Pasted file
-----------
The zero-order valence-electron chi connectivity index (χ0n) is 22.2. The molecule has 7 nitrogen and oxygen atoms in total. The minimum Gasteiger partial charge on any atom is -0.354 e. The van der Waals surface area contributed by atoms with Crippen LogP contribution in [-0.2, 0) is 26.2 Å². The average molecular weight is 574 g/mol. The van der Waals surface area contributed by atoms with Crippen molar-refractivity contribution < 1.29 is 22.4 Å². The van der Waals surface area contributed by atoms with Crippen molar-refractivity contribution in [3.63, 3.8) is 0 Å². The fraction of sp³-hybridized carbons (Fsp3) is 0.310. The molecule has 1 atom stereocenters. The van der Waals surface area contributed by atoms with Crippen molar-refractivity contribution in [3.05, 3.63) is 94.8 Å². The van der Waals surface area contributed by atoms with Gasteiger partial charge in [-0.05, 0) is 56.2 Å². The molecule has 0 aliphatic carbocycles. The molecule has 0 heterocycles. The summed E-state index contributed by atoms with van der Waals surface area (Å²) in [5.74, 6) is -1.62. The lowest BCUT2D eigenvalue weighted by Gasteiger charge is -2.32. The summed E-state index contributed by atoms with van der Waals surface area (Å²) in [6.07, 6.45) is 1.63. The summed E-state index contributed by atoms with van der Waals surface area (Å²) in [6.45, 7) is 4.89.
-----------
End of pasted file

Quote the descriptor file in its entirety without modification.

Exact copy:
The zero-order valence-electron chi connectivity index (χ0n) is 22.2. The molecule has 7 nitrogen and oxygen atoms in total. The minimum Gasteiger partial charge on any atom is -0.354 e. The van der Waals surface area contributed by atoms with Crippen LogP contribution in [-0.2, 0) is 26.2 Å². The average molecular weight is 574 g/mol. The van der Waals surface area contributed by atoms with Crippen molar-refractivity contribution < 1.29 is 22.4 Å². The van der Waals surface area contributed by atoms with Crippen molar-refractivity contribution in [3.63, 3.8) is 0 Å². The fraction of sp³-hybridized carbons (Fsp3) is 0.310. The molecule has 1 atom stereocenters. The van der Waals surface area contributed by atoms with Crippen molar-refractivity contribution in [3.05, 3.63) is 94.8 Å². The van der Waals surface area contributed by atoms with Gasteiger partial charge in [-0.05, 0) is 56.2 Å². The molecule has 0 aliphatic carbocycles. The molecule has 0 heterocycles. The summed E-state index contributed by atoms with van der Waals surface area (Å²) in [5.74, 6) is -1.62. The lowest BCUT2D eigenvalue weighted by Gasteiger charge is -2.32. The summed E-state index contributed by atoms with van der Waals surface area (Å²) in [6.07, 6.45) is 1.63. The summed E-state index contributed by atoms with van der Waals surface area (Å²) in [6.45, 7) is 4.89.